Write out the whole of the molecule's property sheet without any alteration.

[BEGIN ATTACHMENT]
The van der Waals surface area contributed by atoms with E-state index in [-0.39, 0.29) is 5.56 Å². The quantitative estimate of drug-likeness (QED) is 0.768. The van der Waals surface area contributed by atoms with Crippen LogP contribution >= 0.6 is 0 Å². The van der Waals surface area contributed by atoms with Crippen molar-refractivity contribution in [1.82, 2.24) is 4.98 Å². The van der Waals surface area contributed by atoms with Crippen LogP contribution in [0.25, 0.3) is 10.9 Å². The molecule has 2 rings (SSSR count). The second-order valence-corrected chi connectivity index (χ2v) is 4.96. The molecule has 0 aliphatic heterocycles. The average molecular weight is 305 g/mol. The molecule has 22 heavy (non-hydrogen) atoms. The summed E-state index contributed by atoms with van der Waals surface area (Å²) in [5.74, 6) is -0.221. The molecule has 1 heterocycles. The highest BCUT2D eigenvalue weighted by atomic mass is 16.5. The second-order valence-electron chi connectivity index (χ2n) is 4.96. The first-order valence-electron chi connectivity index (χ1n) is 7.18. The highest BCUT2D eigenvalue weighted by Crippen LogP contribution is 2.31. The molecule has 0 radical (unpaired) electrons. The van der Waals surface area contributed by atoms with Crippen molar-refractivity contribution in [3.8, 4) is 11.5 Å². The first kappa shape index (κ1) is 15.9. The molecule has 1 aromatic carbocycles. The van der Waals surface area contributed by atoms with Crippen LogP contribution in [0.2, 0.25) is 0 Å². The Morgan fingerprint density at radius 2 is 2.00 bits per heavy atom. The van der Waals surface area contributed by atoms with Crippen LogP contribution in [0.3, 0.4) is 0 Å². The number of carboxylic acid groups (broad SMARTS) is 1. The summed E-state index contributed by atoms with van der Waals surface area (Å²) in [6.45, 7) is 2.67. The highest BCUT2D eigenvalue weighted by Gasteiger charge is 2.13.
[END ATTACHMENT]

The van der Waals surface area contributed by atoms with E-state index in [-0.39, 0.29) is 5.56 Å². The quantitative estimate of drug-likeness (QED) is 0.768. The van der Waals surface area contributed by atoms with Crippen LogP contribution >= 0.6 is 0 Å². The van der Waals surface area contributed by atoms with Crippen molar-refractivity contribution in [1.82, 2.24) is 4.98 Å². The van der Waals surface area contributed by atoms with Crippen LogP contribution in [0.25, 0.3) is 10.9 Å². The molecule has 2 rings (SSSR count). The second-order valence-corrected chi connectivity index (χ2v) is 4.96. The molecule has 0 aliphatic heterocycles. The average molecular weight is 305 g/mol. The molecule has 22 heavy (non-hydrogen) atoms. The summed E-state index contributed by atoms with van der Waals surface area (Å²) in [5.74, 6) is -0.221. The molecule has 1 heterocycles. The highest BCUT2D eigenvalue weighted by atomic mass is 16.5. The second-order valence-electron chi connectivity index (χ2n) is 4.96. The first-order valence-electron chi connectivity index (χ1n) is 7.18. The highest BCUT2D eigenvalue weighted by Crippen LogP contribution is 2.31. The molecule has 0 radical (unpaired) electrons. The van der Waals surface area contributed by atoms with Crippen molar-refractivity contribution in [3.8, 4) is 11.5 Å². The first kappa shape index (κ1) is 15.9. The molecule has 1 aromatic carbocycles. The van der Waals surface area contributed by atoms with Crippen LogP contribution in [0.2, 0.25) is 0 Å². The Morgan fingerprint density at radius 2 is 2.00 bits per heavy atom. The van der Waals surface area contributed by atoms with Crippen LogP contribution in [0.3, 0.4) is 0 Å². The number of carboxylic acid groups (broad SMARTS) is 1. The summed E-state index contributed by atoms with van der Waals surface area (Å²) in [6.45, 7) is 2.67. The highest BCUT2D eigenvalue weighted by Gasteiger charge is 2.13.